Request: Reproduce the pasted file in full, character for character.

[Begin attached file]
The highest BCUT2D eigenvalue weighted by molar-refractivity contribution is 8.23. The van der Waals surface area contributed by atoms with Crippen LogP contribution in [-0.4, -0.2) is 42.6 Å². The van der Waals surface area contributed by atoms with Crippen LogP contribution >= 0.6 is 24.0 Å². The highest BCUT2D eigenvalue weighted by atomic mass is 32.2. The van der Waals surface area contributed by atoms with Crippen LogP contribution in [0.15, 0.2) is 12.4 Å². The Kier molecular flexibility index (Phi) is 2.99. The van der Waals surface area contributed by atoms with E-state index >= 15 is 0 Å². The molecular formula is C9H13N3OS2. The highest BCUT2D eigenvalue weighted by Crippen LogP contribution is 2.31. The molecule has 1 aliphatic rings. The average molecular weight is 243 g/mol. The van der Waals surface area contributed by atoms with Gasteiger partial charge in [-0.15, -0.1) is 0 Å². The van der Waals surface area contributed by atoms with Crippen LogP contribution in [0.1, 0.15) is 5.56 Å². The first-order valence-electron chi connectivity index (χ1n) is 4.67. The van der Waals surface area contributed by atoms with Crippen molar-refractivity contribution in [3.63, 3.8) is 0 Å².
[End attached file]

The highest BCUT2D eigenvalue weighted by molar-refractivity contribution is 8.23. The van der Waals surface area contributed by atoms with Crippen LogP contribution in [-0.4, -0.2) is 42.6 Å². The van der Waals surface area contributed by atoms with Crippen LogP contribution >= 0.6 is 24.0 Å². The highest BCUT2D eigenvalue weighted by atomic mass is 32.2. The van der Waals surface area contributed by atoms with Crippen LogP contribution in [0.15, 0.2) is 12.4 Å². The Kier molecular flexibility index (Phi) is 2.99. The van der Waals surface area contributed by atoms with E-state index >= 15 is 0 Å². The molecular formula is C9H13N3OS2. The highest BCUT2D eigenvalue weighted by Crippen LogP contribution is 2.31. The molecule has 1 aliphatic rings. The average molecular weight is 243 g/mol. The van der Waals surface area contributed by atoms with Gasteiger partial charge in [-0.15, -0.1) is 0 Å². The van der Waals surface area contributed by atoms with Crippen LogP contribution in [0.1, 0.15) is 5.56 Å². The first-order valence-electron chi connectivity index (χ1n) is 4.67. The van der Waals surface area contributed by atoms with Crippen molar-refractivity contribution in [3.63, 3.8) is 0 Å².